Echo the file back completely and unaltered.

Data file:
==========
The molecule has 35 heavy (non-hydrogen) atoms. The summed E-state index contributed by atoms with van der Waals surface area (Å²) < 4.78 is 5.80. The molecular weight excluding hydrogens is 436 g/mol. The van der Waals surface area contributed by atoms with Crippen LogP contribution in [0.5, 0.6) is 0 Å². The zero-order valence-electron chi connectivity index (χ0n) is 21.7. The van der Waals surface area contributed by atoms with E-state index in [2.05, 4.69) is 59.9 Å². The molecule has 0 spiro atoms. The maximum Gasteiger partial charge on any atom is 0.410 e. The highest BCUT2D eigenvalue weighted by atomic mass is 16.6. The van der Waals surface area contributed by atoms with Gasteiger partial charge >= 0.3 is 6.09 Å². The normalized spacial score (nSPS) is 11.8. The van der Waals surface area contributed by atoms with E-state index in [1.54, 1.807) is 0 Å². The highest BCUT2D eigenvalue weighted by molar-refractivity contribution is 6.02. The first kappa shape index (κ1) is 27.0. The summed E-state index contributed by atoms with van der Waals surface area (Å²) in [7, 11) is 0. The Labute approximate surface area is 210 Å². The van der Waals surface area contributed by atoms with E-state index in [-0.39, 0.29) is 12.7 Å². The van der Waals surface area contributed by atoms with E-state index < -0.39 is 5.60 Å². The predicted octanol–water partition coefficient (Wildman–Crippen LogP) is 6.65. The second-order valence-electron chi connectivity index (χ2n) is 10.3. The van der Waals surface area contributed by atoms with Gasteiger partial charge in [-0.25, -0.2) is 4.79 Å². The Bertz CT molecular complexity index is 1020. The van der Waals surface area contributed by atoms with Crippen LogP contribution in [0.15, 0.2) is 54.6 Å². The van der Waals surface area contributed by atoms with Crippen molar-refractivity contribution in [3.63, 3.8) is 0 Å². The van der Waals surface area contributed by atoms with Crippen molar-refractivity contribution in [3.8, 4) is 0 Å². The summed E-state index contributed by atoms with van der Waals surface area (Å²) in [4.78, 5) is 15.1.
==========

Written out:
The molecule has 35 heavy (non-hydrogen) atoms. The summed E-state index contributed by atoms with van der Waals surface area (Å²) < 4.78 is 5.80. The molecular weight excluding hydrogens is 436 g/mol. The van der Waals surface area contributed by atoms with Crippen LogP contribution in [0.5, 0.6) is 0 Å². The zero-order valence-electron chi connectivity index (χ0n) is 21.7. The van der Waals surface area contributed by atoms with E-state index in [2.05, 4.69) is 59.9 Å². The molecule has 0 spiro atoms. The maximum Gasteiger partial charge on any atom is 0.410 e. The highest BCUT2D eigenvalue weighted by atomic mass is 16.6. The van der Waals surface area contributed by atoms with Gasteiger partial charge >= 0.3 is 6.09 Å². The normalized spacial score (nSPS) is 11.8. The van der Waals surface area contributed by atoms with E-state index in [1.54, 1.807) is 0 Å². The highest BCUT2D eigenvalue weighted by molar-refractivity contribution is 6.02. The first kappa shape index (κ1) is 27.0. The summed E-state index contributed by atoms with van der Waals surface area (Å²) in [7, 11) is 0. The Labute approximate surface area is 210 Å². The van der Waals surface area contributed by atoms with E-state index in [-0.39, 0.29) is 12.7 Å². The van der Waals surface area contributed by atoms with E-state index < -0.39 is 5.60 Å². The predicted octanol–water partition coefficient (Wildman–Crippen LogP) is 6.65. The second-order valence-electron chi connectivity index (χ2n) is 10.3. The van der Waals surface area contributed by atoms with Gasteiger partial charge in [-0.25, -0.2) is 4.79 Å². The Bertz CT molecular complexity index is 1020. The van der Waals surface area contributed by atoms with Crippen LogP contribution in [0.15, 0.2) is 54.6 Å². The van der Waals surface area contributed by atoms with Crippen molar-refractivity contribution in [3.63, 3.8) is 0 Å². The van der Waals surface area contributed by atoms with Crippen molar-refractivity contribution in [3.8, 4) is 0 Å². The summed E-state index contributed by atoms with van der Waals surface area (Å²) in [4.78, 5) is 15.1.